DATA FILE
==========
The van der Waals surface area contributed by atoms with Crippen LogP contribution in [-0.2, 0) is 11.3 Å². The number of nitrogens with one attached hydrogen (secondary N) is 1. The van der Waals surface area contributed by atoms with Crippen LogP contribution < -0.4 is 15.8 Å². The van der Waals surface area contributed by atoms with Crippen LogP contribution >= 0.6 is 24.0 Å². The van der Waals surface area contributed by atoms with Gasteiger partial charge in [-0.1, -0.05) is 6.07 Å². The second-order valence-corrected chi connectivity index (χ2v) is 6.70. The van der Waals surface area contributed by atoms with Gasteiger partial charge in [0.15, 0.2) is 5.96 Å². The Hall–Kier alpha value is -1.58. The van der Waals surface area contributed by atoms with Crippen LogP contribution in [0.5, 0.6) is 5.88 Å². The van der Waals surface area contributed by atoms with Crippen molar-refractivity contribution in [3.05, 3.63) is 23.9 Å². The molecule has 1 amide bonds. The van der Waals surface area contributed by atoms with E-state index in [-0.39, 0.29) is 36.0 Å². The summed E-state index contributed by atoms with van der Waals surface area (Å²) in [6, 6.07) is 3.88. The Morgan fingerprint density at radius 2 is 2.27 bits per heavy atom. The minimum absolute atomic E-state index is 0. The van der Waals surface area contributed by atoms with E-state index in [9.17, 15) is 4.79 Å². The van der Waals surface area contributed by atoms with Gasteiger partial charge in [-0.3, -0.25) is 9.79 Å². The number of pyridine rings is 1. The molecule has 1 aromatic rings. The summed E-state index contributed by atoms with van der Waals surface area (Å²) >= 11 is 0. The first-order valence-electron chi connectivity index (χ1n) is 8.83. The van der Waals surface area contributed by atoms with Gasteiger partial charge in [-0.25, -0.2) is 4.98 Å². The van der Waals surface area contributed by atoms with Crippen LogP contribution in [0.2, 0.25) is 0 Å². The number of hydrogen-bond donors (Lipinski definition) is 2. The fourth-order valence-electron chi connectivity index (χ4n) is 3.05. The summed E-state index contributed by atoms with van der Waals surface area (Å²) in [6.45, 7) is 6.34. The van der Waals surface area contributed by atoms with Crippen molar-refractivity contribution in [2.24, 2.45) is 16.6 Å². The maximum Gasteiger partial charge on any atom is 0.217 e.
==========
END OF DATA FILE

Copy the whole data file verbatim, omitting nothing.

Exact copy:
The van der Waals surface area contributed by atoms with Crippen LogP contribution in [-0.2, 0) is 11.3 Å². The number of nitrogens with one attached hydrogen (secondary N) is 1. The van der Waals surface area contributed by atoms with Crippen LogP contribution < -0.4 is 15.8 Å². The van der Waals surface area contributed by atoms with Crippen LogP contribution >= 0.6 is 24.0 Å². The van der Waals surface area contributed by atoms with Gasteiger partial charge in [-0.1, -0.05) is 6.07 Å². The second-order valence-corrected chi connectivity index (χ2v) is 6.70. The van der Waals surface area contributed by atoms with Gasteiger partial charge in [0.15, 0.2) is 5.96 Å². The Hall–Kier alpha value is -1.58. The van der Waals surface area contributed by atoms with Crippen LogP contribution in [0.5, 0.6) is 5.88 Å². The van der Waals surface area contributed by atoms with Crippen molar-refractivity contribution in [3.05, 3.63) is 23.9 Å². The molecule has 1 amide bonds. The van der Waals surface area contributed by atoms with E-state index in [-0.39, 0.29) is 36.0 Å². The summed E-state index contributed by atoms with van der Waals surface area (Å²) in [6, 6.07) is 3.88. The Morgan fingerprint density at radius 2 is 2.27 bits per heavy atom. The minimum absolute atomic E-state index is 0. The van der Waals surface area contributed by atoms with E-state index in [9.17, 15) is 4.79 Å². The van der Waals surface area contributed by atoms with Gasteiger partial charge in [-0.3, -0.25) is 9.79 Å². The number of pyridine rings is 1. The molecule has 1 aromatic rings. The summed E-state index contributed by atoms with van der Waals surface area (Å²) >= 11 is 0. The first-order valence-electron chi connectivity index (χ1n) is 8.83. The van der Waals surface area contributed by atoms with Gasteiger partial charge in [-0.25, -0.2) is 4.98 Å². The van der Waals surface area contributed by atoms with Crippen LogP contribution in [0.2, 0.25) is 0 Å². The number of hydrogen-bond donors (Lipinski definition) is 2. The fourth-order valence-electron chi connectivity index (χ4n) is 3.05. The summed E-state index contributed by atoms with van der Waals surface area (Å²) in [6.45, 7) is 6.34. The van der Waals surface area contributed by atoms with Crippen molar-refractivity contribution in [2.24, 2.45) is 16.6 Å². The maximum Gasteiger partial charge on any atom is 0.217 e.